If you could get a 2012/13 with an SSD already fitted and say a minimum of 16GB of memory, consider it. Advantage is USB3 for faster backups etc., stronger graphics. On the downside memory is not user upgradeable so suggested 16GB. Have seen these for sale around the $700-800 mark.
 

Easttime

macrumors 6502a
Jun 17, 2015
598
422
I'd be concerned about the age of other components. If a thermal sensor or something goes, repairs can get expensive.
 

paulryp

macrumors regular
Sep 22, 2016
135
133
Nice machine for day to day work as long as you put an SSD in. The GPU is weak so no gaming but it runs Starcraft 2 and hearthstone etc nicely.
 

Velin

macrumors 68000
Jul 23, 2008
1,596
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Hearst Castle
So I have my eye on a used 2011 i5 21.5" Imac. I can get it for around $300
See if you can find a late 2013 model instead, one that already has an SSD. Also, go for the 27-inch screen. Way better machine, and frankly it should cost around what you are contemplating spending. I'd pass on the 2011.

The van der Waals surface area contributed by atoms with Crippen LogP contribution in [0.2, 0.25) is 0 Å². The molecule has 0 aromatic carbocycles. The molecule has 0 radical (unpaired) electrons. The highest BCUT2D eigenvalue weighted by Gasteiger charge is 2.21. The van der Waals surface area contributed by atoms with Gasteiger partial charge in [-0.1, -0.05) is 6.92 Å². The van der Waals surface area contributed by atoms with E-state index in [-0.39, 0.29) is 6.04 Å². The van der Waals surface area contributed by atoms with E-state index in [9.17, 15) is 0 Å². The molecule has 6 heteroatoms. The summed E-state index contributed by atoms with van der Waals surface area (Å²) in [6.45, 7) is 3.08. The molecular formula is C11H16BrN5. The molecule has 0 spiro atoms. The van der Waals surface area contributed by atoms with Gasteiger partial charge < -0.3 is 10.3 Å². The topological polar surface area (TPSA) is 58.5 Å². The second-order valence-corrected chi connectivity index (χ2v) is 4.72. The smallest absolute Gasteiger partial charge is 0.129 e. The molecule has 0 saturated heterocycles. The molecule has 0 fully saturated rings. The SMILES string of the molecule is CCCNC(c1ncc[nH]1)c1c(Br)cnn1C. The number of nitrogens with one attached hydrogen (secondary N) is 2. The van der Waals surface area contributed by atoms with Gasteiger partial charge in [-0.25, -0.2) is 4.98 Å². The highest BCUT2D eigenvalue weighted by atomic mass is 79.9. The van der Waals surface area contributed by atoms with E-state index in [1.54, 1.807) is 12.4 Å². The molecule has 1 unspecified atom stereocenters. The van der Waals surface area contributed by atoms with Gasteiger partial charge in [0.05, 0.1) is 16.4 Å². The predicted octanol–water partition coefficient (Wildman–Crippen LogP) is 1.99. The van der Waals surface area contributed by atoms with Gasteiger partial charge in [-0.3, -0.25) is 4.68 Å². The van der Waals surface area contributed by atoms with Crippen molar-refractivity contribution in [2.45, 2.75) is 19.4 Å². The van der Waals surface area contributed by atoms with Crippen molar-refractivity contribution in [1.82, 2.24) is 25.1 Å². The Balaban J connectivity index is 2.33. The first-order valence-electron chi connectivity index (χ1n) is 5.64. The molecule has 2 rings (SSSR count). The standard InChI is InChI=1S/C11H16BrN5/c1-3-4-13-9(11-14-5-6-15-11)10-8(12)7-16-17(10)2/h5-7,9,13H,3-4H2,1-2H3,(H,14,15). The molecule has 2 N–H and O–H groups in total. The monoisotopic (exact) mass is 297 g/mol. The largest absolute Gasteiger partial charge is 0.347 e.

godzillinois

macrumors newbie
Original poster
Jun 18, 2008
23
0
See if you can find a late 2013 model instead, one that already has an SSD. Also, go for the 27-inch screen. Way better machine, and frankly it should cost around what you are contemplating spending. I'd pass on the 2011.
Where are you seeing 27" 2013 Imacs for $600 or less? Lowest I can find is $750 used without an SSD, and new/refurbished are still going for around $1700
[doublepost=1491493256][/doublepost]
I'd be concerned about the age of other components. If a thermal sensor or something goes, repairs can get expensive.
Is there any diagnostic tests I can run?
 

namria

macrumors newbie
Aug 25, 2011
6
0
I've had mid2011 27".

The display is really good. Very nice color balance - could work for hours without my eyes getting tired. QC3.1GHz 8GB Ram was enough for everything and still would be, especially with SSD. I had best experience with OS Mavericks. Everything was so smooth.

BUT

In 4 years GPU and MB burned 3 times! Optical drive died. The screen was spoiled with internal dust.
That's why I wouldn't recommend this model to anyone. I wouldn't ever buy it, if I knew all the problems it will have.
 

AlanTheBrit

macrumors member
Apr 13, 2007
46
0
Runcorn, Merseyside UK
Is this a known issue for this model? How would I test for it?
Can't test for a fault that isn't present. Only way to test an intermittent fan fault is to remove the fan and run it from a separate power source for an extended period - but this means stripping the guts of the iMac to do so.
It would all be infinitely easier if Apple had designed the iMac to be be owner service accessible.
However, CPU fan failure is uncommon with the 2011 iMac.